When the possibility of a cutaneous reaction to bed bug bites is either not suspected or the history and morphology of the skin lesions promotes concern for alternative diagnoses, a skin biopsy may be performed for pathologic evaluation. Dermal edema and a superficial and deep perivascular infiltrate of predominantly lymphocytes, with frequent eosinophils, is often observed. The presence of neutrophils is not a prominent finding. With the exception of bite reactions caused by ticks, bed bug bite-related skin lesions show an inflammatory infiltrate that is denser and deeper than those observed following bites from other common insects or arthropods.3,4,12,19
Bed bugs are capable of in vivo incubation of the infectious organisms of several human diseases, including American trypanosomiasis, brucellosis, leishmaniasis, leprosy, pasturella, plaque, Q fever, relapsing fever, rickettsia, tularemia and yersinia. Yet, substantial evidence of transmission of these organisms from feeding bed bugs to humans has not been recorded. Hepatitis B virus and human immunodeficiency virus have also been detected in bed bugs following exposure to infected human sera. However, the potential for viral transmission from the beg bugs to humans is considered to be highly unlikely since the bed bugs lack not only the specific proteins necessary for hepatitis B virus replication, but also the T4 antigen on their cell surface that is required for human immunodeficiency virus replication.2,4,15,16,20
TREATMENT: Eliminate the Source
To eliminate bed bugs, the entire room, not just the mattress, must be treated. Some sources suggest that the mattress can be encased in a bed bug tight cover so that the bugs trapped inside will be unable to feed and will eventually die. However, this treatment may not be successful since an adult bed bug can survive up to a year without a blood meal. In general, insecticides should not be used on mattresses (or infested bedding and garments), since these can be toxic to the human hosts. Hence, often the mattress needs to be discarded; when doing so, it is considerate to mark the infested mattress (and possibly furniture) “infested with bed bugs” so that these items are not inadvertently collected and redistributed.5,15,17,18,21,22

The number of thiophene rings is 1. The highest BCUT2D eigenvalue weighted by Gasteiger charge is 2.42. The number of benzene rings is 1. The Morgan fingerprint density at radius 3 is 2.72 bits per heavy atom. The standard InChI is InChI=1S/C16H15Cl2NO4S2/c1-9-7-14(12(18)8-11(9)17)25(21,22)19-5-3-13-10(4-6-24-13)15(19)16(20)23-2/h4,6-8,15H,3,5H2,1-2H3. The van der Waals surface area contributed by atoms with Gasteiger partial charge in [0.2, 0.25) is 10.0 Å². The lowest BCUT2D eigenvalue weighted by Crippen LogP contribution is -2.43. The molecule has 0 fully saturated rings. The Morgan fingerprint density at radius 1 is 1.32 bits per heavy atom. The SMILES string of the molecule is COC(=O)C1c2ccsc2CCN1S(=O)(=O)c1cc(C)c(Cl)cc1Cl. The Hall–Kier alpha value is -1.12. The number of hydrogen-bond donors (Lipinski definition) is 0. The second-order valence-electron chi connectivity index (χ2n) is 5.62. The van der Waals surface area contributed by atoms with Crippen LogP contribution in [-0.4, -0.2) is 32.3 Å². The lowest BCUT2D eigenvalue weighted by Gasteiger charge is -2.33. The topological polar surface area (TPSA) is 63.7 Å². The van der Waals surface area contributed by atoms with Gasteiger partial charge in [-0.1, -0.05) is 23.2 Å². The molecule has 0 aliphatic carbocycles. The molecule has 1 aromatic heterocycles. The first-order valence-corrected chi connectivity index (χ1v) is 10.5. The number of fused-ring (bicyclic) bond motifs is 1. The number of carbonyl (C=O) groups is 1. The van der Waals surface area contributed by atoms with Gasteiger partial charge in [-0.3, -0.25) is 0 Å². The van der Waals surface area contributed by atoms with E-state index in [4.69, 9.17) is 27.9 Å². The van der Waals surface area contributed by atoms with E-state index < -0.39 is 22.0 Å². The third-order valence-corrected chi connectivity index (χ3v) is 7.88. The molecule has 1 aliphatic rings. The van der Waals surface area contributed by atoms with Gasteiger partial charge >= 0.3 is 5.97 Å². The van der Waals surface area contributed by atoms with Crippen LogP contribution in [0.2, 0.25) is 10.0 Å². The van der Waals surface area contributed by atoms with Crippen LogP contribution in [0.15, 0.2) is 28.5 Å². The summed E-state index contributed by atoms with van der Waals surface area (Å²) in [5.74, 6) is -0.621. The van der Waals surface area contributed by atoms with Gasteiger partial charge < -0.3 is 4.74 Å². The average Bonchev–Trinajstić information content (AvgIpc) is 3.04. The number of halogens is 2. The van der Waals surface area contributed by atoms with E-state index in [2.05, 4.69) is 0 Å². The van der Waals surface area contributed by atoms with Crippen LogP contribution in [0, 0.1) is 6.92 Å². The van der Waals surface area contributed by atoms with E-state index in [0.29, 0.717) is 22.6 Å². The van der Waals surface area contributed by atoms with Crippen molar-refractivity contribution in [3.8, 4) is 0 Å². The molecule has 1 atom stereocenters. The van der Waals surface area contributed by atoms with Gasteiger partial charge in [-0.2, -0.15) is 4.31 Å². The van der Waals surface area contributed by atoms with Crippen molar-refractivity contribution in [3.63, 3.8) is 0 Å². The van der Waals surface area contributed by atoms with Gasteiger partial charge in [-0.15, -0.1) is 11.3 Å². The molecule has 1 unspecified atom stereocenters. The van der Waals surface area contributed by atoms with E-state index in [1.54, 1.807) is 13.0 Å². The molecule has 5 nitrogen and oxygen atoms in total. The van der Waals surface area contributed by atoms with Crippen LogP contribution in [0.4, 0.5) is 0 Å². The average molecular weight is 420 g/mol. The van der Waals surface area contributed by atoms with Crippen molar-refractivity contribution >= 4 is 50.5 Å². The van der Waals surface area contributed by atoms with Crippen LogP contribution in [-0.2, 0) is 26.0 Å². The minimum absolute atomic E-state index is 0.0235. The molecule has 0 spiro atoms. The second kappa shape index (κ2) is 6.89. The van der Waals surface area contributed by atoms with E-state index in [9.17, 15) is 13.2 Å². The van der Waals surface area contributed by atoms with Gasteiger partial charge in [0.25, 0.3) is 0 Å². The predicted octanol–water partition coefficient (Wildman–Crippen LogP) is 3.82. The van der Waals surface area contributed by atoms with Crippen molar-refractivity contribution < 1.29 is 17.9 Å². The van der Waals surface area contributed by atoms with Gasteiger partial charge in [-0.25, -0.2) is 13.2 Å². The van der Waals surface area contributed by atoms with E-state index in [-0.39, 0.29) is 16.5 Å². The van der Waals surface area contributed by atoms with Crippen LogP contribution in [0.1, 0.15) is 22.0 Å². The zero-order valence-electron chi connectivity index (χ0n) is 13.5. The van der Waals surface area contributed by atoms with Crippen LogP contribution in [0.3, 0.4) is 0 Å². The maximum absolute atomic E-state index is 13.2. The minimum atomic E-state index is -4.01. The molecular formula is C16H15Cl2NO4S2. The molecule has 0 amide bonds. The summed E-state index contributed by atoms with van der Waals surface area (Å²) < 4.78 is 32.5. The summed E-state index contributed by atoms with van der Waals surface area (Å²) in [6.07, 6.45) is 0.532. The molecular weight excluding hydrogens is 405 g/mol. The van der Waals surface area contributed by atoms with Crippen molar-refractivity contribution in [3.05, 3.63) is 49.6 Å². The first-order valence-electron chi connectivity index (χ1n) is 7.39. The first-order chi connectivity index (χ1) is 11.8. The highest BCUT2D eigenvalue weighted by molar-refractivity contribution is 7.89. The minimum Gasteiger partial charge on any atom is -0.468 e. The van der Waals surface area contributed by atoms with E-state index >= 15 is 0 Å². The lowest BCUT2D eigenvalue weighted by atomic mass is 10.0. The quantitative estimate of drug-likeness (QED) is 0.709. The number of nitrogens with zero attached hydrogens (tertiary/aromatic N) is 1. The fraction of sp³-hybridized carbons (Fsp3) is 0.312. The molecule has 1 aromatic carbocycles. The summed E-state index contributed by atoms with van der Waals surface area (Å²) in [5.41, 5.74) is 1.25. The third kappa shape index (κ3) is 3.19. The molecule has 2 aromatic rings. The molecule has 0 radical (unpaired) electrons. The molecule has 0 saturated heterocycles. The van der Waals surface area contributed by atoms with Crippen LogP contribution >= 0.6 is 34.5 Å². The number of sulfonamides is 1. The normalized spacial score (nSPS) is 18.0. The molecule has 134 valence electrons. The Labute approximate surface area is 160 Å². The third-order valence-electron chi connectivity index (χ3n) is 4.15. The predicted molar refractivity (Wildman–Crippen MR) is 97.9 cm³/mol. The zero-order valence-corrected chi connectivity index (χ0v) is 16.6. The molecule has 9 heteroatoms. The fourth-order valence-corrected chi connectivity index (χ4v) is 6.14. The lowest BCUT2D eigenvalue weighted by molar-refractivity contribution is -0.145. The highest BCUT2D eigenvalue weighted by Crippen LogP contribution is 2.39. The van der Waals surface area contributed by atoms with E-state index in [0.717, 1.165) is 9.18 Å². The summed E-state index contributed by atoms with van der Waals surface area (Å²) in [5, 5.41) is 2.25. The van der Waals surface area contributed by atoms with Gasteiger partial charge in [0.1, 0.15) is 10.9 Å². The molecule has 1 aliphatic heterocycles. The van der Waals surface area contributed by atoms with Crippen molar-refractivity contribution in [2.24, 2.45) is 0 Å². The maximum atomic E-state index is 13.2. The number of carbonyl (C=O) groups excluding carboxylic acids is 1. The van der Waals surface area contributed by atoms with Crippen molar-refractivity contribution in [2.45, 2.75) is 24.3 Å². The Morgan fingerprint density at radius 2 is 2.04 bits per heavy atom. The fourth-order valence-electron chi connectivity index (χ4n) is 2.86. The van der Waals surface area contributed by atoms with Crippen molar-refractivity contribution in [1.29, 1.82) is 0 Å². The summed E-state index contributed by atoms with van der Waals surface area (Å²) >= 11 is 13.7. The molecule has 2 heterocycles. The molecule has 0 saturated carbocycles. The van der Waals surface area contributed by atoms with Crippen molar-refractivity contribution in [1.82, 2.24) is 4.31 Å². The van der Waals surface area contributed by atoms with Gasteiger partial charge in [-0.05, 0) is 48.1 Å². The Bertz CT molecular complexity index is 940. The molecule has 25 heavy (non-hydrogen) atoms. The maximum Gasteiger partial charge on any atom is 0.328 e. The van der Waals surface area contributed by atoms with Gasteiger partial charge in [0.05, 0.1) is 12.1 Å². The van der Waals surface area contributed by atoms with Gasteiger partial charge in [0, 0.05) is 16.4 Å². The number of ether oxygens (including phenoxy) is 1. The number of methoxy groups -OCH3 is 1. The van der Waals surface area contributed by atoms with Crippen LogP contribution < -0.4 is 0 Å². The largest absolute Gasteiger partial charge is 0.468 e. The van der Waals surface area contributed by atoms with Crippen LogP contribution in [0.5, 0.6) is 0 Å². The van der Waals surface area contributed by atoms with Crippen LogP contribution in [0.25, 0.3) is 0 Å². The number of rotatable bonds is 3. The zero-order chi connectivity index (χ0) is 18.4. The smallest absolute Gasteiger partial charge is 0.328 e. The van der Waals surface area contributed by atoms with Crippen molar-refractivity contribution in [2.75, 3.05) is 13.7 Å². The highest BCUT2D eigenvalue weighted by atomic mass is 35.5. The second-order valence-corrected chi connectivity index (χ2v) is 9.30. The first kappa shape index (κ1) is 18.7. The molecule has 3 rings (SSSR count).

The bed should be moved away from shelving and the wall. The legs of the bed can be coated with a 2-inch wide band of Vaseline or mineral oil. Use of a vacuum can be helpful in removing bed bugs and their eggs from mattresses, carpet, walls and other surfaces. The contents of the vacuum should be discarded in a sealed trash bag.1,14,17,18,21
Cracks in the floor and walls should be caulked. Loosened wallpaper should be glued down. Steam cleaning of carpets may also be effective in killing bed bugs and eggs that persist after vacuuming. Double-sided carpet tape can be used to trap beg bugs so that they do not approach the sleeping area of a room.4,17,21
A professional exterminator is frequently necessary to treat the bed bug infestation. Insecticidal formulations consist of the following: insect growth regulators (which affect the development and reproduction of the bugs), contact insecticides (such as pyrethroids, which kill the bugs after they come in direct contact with the product or its residue), and insecticidal dusts (such as silica gel dust, which abrade the bug’s outer waxy coat and cause them to dry out quickly). The dry dusts are less toxic; some also include a small amount of another kind of pesticide.4,15,17,23,24